One of the few books I couldn't force myself to finish. I usually enjoy alternate histories and post-apocalpyse fiction, so I thought I would enjoy this,

First, there didn't seem to be any overarching storyline. Characters are introduced, some contrived/random events happen, some dialog occurs, then they die. A brief interlude where the characters meet in some sort of afterlife happens, then another story starts.

I spent most of the next "story" trying to figure out who the charcters
This novel wasn't what I thought it would be, but that's a compliment in my book. I thought it would be a sort of medieval version of The Stand, with hoary images of Black Death ravaged cities all over Europe. Instead Robinson uses the big "What If" gimmick (what if the Black Death was 99% fatal all over Europe, causing white Christian European civilization to become a mere historical footnote) as a jumping board to write a wholly different narrative.

It is rare to read a novel with such insight
The other John
This is an interesting tale on two levels. The basic milieu is an alternate reality--a world in which the Black Death killed off three times the number of Europeans than it did in our world, 99% of the total population. The role that European nations played in world history is now taken by other nations, other cultures. Mr. Robinson postulates the rise of Chinese and Islamic empires that create a history that only vaguely reflects our own. The other premise that makes this novel worth reading (a ...more

I took this book out in April. I've been trying to finish it ever since. I finally admitted to myself that I'm not going to be finishing this one. I remember having the same problem with Red Mars, the only one of Robinson's Martian trilogy that I read. I feel badly, there were parts of this book that I loved, especially the story of the Widow Lang and Ibrahim. I could have read a novel about them. I also loved Bold and the story of him riding through lands emptied by the plague. I thought the p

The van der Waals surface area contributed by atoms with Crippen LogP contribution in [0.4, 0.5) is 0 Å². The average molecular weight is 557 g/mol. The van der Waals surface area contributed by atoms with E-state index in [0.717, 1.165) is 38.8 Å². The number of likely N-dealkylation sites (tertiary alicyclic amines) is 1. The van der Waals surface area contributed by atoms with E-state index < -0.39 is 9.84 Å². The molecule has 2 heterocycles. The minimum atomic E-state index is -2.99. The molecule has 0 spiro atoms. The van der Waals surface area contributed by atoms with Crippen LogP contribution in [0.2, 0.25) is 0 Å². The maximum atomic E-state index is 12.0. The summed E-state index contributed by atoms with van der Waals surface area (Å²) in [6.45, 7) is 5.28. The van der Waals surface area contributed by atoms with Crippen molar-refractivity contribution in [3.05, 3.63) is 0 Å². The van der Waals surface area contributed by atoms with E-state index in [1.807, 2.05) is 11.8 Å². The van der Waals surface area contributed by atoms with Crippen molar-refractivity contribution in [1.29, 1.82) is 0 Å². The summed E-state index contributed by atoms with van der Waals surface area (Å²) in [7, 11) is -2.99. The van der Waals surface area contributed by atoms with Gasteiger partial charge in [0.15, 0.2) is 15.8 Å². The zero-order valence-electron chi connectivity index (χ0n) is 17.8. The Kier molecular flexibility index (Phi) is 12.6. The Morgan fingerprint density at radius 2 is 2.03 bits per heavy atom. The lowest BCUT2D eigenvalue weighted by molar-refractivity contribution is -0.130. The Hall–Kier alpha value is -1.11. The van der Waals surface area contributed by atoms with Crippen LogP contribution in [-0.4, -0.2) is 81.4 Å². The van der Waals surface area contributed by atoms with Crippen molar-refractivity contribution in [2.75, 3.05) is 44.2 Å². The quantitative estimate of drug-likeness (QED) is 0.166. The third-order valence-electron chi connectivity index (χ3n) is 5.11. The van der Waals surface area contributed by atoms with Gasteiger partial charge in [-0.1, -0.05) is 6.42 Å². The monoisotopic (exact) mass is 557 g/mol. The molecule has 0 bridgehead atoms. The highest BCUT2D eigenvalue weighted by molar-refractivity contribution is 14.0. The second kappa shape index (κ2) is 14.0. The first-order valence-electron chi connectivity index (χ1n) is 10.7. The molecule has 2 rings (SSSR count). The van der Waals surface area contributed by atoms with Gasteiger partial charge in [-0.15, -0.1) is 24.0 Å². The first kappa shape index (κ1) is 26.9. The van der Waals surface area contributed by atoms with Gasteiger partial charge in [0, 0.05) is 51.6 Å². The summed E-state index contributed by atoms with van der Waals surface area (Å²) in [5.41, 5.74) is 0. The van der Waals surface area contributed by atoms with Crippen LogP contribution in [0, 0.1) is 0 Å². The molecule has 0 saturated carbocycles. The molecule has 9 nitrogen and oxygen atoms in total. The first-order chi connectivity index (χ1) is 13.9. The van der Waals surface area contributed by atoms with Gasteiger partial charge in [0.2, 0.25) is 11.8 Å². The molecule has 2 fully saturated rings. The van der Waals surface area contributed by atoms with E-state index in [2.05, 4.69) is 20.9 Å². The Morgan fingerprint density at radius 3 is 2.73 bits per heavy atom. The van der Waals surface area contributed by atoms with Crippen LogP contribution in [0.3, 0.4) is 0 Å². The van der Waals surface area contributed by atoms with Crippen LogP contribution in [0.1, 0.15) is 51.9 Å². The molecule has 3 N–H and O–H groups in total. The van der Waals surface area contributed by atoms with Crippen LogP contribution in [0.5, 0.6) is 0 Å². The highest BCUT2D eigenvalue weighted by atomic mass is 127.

Continuing my thematic reading (books about America during the 15th century), this is a fiction book describing an alternate history in which 99% of Europe is killed by the plague. Consequently, there is no Columbus, and most of the world is Buddhist or Muslim.

It's an interesting concept, which Robinson follows for over 1000 years. Every hundred pages or so he would jump ahead a few hundred years to another era and new protagonists--I find that in books like that, it's always hard to switch fro
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Kim Stanley Robinson is an American science fiction writer, probably best known for his award-winning Mars trilogy.

His work delves into ecological and sociological themes regularly, and many of his novels appear to be the direct result of his own scientific fascinations, such as the 15 years of research and lifelong fascination with Mars which culminated in his most famous work. He has, due to his
More about Kim Stanley Robinson...

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“We will go out into the world and plant gardens and orchards to the horizons, we will build roads through the mountains and across the deserts, and terrace the mountains and irrigate the deserts until there will be garden everywhere, and plenty for all, and there will be no more empires or kingdoms, no more caliphs, sultans, emirs, khans, or zamindars, no more kings or queens or princes, no more quadis or mullahs or ulema, no more slavery and no more usury, no more property and no more taxes, no more rich and no more poor, no killing or maiming or torture or execution, no more jailers and no more prisoners, no more generals, soldiers, armies or navies, no more patriarchy, no more caste, no more hunger, no more suffering than what life brings us for being born and having to die, and then we will see for the first time what kind of creatures we really are.” 34 likes
“The word of God came down to man as rain to soil, and the result was mud, not clear water. (Bistami) Pg. 128” 9 likes